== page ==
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Re^7: Real life uses for closures. (update: disambiguation)

by davido (Archbishop)
on Feb 14, 2013 at 17:58 UTC ( #1018763=note: print w/ replies, xml ) Need Help??

in reply to Re^6: Real life uses for closures. (update: disambiguation)
in thread Real life uses for closures.

In the case of C++11, the major compilers already support most of it. g++ is lacking on its regular expression support, and MSVC++ was a little slow with variadic templates, but I think they're implemented now. Most of what is most important is there; move semantics, rvalue references, ranged loops, auto and decltype, modified return value function syntax, reference counted pointers, lambdas, and so on.

But your second point is right on the mark; though everyone's excited to use these new features, often the new features are avoided in the name of backward compatibility, and I haven't a good feel for C++11 features being accepted into newer projects.

I can say that the standard library has been rewritten in most major implementations to take advantage of move semantics, which is a really big win that nobody really sees -- like trie optimization in Perl's regexes, it's just there behind the scenes.

Anyway.... I've taken us way off topic. I apologize for rambling in your thread. :)


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Re^8: Real life uses for closures. (update: disambiguation)
by BrowserUk (Pope) on Feb 14, 2013 at 20:09 UTC
    Anyway.... I've taken us way off topic. I apologize for rambling in your thread. :)

    Actually, you haven't. The underlying motivation behind my asking the OP question was itself pretty off-topic -- though underlying that is very Perl-related -- and it is my belief that a truly modern (rather than a labeled-modern dialect), computer language like C++11 (or D2 or few others), is the future of Perl.

    That is to say, I think that everything that is wrong with Perl5; and all the things that have gone wrong with the previous and ongoing attempts to implement Perl6; are firmly routed in the archaic programming languages and practices that have been and continue to be used to implement their infrastructure:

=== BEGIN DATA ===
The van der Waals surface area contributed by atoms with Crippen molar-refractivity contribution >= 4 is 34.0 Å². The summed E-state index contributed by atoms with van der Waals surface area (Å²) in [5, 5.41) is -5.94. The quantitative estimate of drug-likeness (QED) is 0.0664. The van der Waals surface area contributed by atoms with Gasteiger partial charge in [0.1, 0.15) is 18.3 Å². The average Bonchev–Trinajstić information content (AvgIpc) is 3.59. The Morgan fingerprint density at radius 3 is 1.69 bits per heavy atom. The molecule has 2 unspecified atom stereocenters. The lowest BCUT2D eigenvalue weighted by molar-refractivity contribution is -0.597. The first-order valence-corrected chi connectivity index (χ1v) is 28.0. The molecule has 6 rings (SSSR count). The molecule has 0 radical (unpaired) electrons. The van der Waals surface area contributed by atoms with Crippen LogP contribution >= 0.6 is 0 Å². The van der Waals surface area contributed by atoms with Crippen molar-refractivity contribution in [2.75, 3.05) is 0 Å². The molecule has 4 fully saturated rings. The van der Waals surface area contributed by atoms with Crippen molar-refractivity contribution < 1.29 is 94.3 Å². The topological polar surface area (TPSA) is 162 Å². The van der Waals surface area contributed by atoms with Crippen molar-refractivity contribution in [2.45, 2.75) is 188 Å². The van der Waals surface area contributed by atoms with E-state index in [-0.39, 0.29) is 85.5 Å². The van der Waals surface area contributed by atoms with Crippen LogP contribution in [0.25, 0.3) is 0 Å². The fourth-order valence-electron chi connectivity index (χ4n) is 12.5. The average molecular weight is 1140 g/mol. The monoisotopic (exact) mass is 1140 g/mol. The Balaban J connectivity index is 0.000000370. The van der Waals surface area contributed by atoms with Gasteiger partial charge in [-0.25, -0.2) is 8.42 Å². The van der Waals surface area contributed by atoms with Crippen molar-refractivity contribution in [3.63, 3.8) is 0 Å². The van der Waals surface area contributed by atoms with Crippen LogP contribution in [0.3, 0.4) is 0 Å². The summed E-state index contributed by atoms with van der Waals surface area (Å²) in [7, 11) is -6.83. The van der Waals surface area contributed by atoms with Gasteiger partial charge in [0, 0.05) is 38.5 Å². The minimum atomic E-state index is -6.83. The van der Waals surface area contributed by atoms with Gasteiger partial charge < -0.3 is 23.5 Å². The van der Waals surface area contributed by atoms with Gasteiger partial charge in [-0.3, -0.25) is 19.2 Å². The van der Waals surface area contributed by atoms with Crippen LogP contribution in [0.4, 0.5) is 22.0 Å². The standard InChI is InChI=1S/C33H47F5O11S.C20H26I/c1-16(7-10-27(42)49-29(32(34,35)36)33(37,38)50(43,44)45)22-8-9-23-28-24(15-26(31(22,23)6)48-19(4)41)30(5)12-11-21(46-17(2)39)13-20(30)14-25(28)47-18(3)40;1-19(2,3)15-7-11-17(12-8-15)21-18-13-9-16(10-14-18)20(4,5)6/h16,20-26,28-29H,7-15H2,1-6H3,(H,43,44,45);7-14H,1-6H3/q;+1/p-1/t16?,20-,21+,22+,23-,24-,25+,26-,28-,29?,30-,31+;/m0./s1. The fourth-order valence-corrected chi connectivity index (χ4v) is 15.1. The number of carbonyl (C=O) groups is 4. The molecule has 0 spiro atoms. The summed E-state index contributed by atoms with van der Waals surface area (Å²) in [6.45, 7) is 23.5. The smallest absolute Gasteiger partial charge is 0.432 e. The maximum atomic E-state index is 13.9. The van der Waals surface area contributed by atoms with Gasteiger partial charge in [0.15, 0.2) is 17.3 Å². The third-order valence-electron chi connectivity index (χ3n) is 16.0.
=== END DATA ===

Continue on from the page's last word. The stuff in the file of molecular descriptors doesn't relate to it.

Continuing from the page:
• Using macros to force inlining -- whether beneficial or not -- instead of inline functions.
    • malloc & free rather than RAII;
    • The pile'em high, wherever-it-fits heap-based memory use.
    • Pointers instead of references;
    • Consting & copying rather than move semantics in an attempt to solve the shared state problem.
    • Emulating a register-rich cpu in software, atop inherently register-poor, stack-based hardware.
    • Non-reentrant libraries, non-PIC, and god-object context encapsulation.
    • Code that leaves the requirements of multi-threading to be retrofitted as an afterthought.

    Until and unless truly modern coding practices are used to (re-)construct the infrastructure required to support dynamic languages -- Perl -- they will surely become less and less relevant in a modern world.

    So far from off-topic rambling, your bringing up C++11 was right on-topic for the thought processes that led to this thread. Thank you.

    With the rise and rise of 'Social' network sites: 'Computers are making people easier to use everyday'
    Examine what is said, not who speaks -- Silence betokens consent -- Love the truth but pardon error.
    "Science is about questioning the status quo. Questioning authority".
    In the absence of evidence, opinion is indistinguishable from prejudice.

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